“A foreign national,” said the Chief Superintendent. “That’s all we bloody need. A foreign bloody national.” He drummed his fingers on the desk. “Can you be sure there are no missing Danish nationals who fit the victim profile?”

“None that has been reported missing, Sir,” said Tobias.

“Any other reason, apart from the coins, to indicate he’s Swedish?” 

“Not yet. The letters on the badge don’t fit any organisation, here or anywhere else in Europe. We found Danish as well as Swedish coins. He could be a Swedish national reported missing in Sweden but not in Denmark. Presumably because no one knew he was here.”

“No one knows anything, as far as I can see,” said Larsen. 

Tobias knew better than to say they knew more than they’d known at the beginning of the week.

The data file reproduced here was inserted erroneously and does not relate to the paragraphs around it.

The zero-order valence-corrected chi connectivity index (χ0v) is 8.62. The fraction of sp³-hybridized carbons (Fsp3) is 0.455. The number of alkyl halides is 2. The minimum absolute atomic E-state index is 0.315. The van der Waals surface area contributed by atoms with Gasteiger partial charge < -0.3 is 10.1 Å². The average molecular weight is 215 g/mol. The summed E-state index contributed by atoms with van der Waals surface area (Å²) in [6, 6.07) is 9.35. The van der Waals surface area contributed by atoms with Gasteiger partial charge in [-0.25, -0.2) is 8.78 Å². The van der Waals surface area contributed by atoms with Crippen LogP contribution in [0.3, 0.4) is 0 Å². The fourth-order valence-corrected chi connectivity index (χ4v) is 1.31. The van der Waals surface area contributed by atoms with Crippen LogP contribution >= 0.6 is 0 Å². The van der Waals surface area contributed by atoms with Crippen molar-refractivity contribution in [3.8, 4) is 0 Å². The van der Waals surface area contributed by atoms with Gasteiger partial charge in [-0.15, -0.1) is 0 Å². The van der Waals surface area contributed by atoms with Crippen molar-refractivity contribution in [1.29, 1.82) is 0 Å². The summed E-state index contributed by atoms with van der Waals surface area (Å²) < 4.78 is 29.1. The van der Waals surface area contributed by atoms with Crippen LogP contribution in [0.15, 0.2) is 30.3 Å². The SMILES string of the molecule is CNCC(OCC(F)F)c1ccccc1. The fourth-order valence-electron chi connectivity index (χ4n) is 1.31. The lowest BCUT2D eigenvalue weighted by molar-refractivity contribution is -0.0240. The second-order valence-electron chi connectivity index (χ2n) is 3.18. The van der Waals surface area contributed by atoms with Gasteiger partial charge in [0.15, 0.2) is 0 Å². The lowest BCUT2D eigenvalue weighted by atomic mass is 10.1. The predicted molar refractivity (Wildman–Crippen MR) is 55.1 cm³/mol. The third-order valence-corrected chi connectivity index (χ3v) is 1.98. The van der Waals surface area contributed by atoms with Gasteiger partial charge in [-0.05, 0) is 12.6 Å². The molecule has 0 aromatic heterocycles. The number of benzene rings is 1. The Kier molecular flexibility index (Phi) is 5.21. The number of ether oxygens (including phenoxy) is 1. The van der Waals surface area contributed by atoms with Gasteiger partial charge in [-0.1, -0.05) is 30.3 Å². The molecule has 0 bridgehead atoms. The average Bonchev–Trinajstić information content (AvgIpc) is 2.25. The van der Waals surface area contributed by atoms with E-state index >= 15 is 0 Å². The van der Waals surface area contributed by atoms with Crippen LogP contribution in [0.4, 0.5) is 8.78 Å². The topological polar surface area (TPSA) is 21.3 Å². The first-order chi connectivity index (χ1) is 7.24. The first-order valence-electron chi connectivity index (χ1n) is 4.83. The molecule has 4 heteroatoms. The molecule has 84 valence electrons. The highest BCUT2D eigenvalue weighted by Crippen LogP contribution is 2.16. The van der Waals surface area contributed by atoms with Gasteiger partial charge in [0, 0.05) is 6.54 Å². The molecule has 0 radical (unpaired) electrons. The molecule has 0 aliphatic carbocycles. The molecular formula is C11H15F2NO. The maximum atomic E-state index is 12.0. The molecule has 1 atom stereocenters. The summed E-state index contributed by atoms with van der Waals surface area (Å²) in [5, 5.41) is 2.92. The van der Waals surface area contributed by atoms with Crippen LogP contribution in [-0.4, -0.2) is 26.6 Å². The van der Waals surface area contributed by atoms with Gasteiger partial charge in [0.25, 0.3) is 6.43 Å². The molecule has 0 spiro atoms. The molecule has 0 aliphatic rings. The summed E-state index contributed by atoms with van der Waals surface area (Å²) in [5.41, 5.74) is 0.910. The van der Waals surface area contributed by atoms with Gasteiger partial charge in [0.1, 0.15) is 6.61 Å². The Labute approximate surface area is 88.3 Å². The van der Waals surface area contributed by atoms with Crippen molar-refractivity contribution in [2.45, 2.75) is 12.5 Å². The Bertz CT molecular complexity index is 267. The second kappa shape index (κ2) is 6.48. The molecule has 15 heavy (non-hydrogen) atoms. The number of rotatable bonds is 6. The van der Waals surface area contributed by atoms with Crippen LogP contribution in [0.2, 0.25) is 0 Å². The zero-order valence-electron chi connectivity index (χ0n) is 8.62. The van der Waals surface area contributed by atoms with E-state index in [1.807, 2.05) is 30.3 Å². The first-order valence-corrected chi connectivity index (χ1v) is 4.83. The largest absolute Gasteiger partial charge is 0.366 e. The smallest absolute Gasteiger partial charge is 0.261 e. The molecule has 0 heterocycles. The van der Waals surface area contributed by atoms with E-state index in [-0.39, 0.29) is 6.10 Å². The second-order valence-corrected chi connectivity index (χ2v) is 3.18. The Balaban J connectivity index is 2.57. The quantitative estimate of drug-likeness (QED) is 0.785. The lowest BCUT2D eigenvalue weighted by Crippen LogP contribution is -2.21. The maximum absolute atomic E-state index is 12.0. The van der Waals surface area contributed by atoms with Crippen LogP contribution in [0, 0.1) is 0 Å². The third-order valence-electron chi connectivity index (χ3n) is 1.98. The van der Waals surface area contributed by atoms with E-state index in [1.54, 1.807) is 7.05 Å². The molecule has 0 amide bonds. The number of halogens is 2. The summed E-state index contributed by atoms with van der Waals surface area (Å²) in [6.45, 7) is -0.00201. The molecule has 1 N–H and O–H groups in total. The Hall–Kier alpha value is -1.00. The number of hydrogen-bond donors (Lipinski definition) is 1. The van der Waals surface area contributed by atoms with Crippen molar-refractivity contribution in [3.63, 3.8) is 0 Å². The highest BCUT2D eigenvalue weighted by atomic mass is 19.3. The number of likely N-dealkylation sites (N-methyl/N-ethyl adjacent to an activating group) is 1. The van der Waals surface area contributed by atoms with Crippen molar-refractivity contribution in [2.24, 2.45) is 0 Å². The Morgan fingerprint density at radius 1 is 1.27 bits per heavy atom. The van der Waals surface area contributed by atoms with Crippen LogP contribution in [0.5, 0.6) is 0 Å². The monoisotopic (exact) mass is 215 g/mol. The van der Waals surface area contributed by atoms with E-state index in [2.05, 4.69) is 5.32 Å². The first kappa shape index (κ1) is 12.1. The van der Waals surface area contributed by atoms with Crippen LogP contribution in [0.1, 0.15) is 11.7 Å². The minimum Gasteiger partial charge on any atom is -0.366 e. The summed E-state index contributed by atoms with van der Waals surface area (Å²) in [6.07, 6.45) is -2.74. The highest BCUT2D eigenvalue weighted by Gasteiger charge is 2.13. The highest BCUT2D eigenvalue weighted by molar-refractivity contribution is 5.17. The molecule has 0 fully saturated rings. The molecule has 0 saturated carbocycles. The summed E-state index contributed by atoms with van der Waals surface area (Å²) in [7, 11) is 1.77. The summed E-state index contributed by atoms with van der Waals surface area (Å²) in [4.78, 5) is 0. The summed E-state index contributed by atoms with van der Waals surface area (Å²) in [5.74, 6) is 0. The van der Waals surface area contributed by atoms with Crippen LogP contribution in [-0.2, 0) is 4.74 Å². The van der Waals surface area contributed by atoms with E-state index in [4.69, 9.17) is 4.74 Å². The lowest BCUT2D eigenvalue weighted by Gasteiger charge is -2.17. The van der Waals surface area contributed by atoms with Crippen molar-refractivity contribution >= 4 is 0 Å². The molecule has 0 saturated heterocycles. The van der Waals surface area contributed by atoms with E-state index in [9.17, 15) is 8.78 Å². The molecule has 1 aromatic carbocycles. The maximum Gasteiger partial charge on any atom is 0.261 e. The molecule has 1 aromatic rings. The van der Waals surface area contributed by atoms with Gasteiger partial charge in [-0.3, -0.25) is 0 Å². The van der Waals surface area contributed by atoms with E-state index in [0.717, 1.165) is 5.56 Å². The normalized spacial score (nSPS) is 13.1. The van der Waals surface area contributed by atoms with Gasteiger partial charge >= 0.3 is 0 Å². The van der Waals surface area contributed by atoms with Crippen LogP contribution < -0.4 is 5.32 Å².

“Get in touch with the Swedish police. I’ll speak to Foreign Affairs,” said Larsen. “But if any Swedish nationals went missing in Denmark, I’d expect the name to be on every region’s list of missing persons. That kind of thing is always circulated.” He glanced at the clock. “They’ll all have gone home. And it’s Friday. Well, the poor bugger has waited fifteen years to be found and identified. He can wait until Monday. Enjoy the weekend, Lange. Anything planned?”

“I’m going to a charity event, Sir,” said Tobias. “Raising money for street children in the Philippines and a drop-in centre here.”

“Good, good,” said Larsen. “The commissioner likes us to get involved in charity work. That reminds me. Did Immigration find that woman Skaarup and Haxen let slip out of their hands at the hospital?”

“I’m nor sure, Sir.”